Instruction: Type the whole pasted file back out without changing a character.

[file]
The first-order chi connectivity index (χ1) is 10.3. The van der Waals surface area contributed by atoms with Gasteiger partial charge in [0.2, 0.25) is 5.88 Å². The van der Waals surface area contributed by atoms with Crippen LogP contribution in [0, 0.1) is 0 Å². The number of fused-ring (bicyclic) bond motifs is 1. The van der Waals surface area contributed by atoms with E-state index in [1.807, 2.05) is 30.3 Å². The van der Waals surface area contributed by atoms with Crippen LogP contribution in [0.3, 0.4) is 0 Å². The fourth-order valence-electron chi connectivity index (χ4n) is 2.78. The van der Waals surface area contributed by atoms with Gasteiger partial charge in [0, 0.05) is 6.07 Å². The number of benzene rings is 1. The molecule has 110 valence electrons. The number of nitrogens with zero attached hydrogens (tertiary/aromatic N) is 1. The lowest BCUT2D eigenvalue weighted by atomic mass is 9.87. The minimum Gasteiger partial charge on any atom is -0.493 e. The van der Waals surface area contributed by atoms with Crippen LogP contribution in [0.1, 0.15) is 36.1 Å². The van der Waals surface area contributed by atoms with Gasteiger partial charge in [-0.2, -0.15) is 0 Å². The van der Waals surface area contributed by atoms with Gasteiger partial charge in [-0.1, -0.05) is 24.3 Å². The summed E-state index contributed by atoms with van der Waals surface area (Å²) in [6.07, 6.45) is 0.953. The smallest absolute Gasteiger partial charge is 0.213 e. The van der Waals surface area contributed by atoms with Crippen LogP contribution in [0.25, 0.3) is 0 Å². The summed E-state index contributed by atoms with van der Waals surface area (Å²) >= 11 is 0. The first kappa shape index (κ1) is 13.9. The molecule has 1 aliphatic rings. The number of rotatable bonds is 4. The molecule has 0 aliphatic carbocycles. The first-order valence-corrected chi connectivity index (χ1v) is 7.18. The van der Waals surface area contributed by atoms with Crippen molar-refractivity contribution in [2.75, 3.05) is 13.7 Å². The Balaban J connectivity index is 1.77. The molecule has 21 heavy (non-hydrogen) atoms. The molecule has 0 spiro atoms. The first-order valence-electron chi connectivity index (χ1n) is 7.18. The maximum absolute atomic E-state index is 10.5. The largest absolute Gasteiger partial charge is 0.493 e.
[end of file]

The first-order chi connectivity index (χ1) is 10.3. The van der Waals surface area contributed by atoms with Gasteiger partial charge in [0.2, 0.25) is 5.88 Å². The van der Waals surface area contributed by atoms with Crippen LogP contribution in [0, 0.1) is 0 Å². The number of fused-ring (bicyclic) bond motifs is 1. The van der Waals surface area contributed by atoms with E-state index in [1.807, 2.05) is 30.3 Å². The van der Waals surface area contributed by atoms with Crippen LogP contribution in [0.3, 0.4) is 0 Å². The fourth-order valence-electron chi connectivity index (χ4n) is 2.78. The van der Waals surface area contributed by atoms with Gasteiger partial charge in [0, 0.05) is 6.07 Å². The number of benzene rings is 1. The molecule has 110 valence electrons. The number of nitrogens with zero attached hydrogens (tertiary/aromatic N) is 1. The lowest BCUT2D eigenvalue weighted by atomic mass is 9.87. The minimum Gasteiger partial charge on any atom is -0.493 e. The van der Waals surface area contributed by atoms with Crippen LogP contribution in [0.1, 0.15) is 36.1 Å². The van der Waals surface area contributed by atoms with Gasteiger partial charge in [-0.2, -0.15) is 0 Å². The van der Waals surface area contributed by atoms with Gasteiger partial charge in [-0.1, -0.05) is 24.3 Å². The summed E-state index contributed by atoms with van der Waals surface area (Å²) in [6.07, 6.45) is 0.953. The smallest absolute Gasteiger partial charge is 0.213 e. The van der Waals surface area contributed by atoms with Crippen LogP contribution in [0.25, 0.3) is 0 Å². The summed E-state index contributed by atoms with van der Waals surface area (Å²) >= 11 is 0. The first kappa shape index (κ1) is 13.9. The molecule has 1 aliphatic rings. The number of rotatable bonds is 4. The molecule has 0 aliphatic carbocycles. The first-order valence-corrected chi connectivity index (χ1v) is 7.18. The van der Waals surface area contributed by atoms with Crippen molar-refractivity contribution in [2.75, 3.05) is 13.7 Å². The Balaban J connectivity index is 1.77. The molecule has 21 heavy (non-hydrogen) atoms. The molecule has 0 spiro atoms. The first-order valence-electron chi connectivity index (χ1n) is 7.18. The maximum absolute atomic E-state index is 10.5. The largest absolute Gasteiger partial charge is 0.493 e.